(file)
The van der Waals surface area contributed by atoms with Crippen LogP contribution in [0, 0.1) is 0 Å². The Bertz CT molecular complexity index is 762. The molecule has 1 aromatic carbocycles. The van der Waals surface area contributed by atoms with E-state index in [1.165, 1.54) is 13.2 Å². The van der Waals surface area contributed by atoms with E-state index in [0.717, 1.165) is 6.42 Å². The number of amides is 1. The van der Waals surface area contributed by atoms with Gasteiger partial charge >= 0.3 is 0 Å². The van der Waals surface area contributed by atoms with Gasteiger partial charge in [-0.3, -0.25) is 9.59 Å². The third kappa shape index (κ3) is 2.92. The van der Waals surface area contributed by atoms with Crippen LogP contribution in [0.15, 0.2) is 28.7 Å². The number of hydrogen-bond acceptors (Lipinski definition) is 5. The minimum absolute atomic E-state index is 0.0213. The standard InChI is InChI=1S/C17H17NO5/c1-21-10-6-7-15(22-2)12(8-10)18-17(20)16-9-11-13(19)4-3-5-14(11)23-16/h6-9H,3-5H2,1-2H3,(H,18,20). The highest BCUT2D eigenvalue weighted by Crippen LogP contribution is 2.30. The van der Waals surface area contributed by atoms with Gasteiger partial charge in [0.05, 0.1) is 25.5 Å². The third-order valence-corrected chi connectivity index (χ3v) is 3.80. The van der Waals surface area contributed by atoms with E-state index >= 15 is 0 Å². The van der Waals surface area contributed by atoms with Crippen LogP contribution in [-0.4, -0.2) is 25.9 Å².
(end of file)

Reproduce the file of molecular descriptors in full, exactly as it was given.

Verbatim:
The van der Waals surface area contributed by atoms with Crippen LogP contribution in [0, 0.1) is 0 Å². The Bertz CT molecular complexity index is 762. The molecule has 1 aromatic carbocycles. The van der Waals surface area contributed by atoms with E-state index in [1.165, 1.54) is 13.2 Å². The van der Waals surface area contributed by atoms with E-state index in [0.717, 1.165) is 6.42 Å². The number of amides is 1. The van der Waals surface area contributed by atoms with Gasteiger partial charge >= 0.3 is 0 Å². The van der Waals surface area contributed by atoms with Gasteiger partial charge in [-0.3, -0.25) is 9.59 Å². The third kappa shape index (κ3) is 2.92. The van der Waals surface area contributed by atoms with Crippen LogP contribution in [0.15, 0.2) is 28.7 Å². The number of hydrogen-bond acceptors (Lipinski definition) is 5. The minimum absolute atomic E-state index is 0.0213. The standard InChI is InChI=1S/C17H17NO5/c1-21-10-6-7-15(22-2)12(8-10)18-17(20)16-9-11-13(19)4-3-5-14(11)23-16/h6-9H,3-5H2,1-2H3,(H,18,20). The highest BCUT2D eigenvalue weighted by Crippen LogP contribution is 2.30. The van der Waals surface area contributed by atoms with Gasteiger partial charge in [0.05, 0.1) is 25.5 Å². The third-order valence-corrected chi connectivity index (χ3v) is 3.80. The van der Waals surface area contributed by atoms with E-state index >= 15 is 0 Å². The van der Waals surface area contributed by atoms with Crippen LogP contribution in [-0.4, -0.2) is 25.9 Å².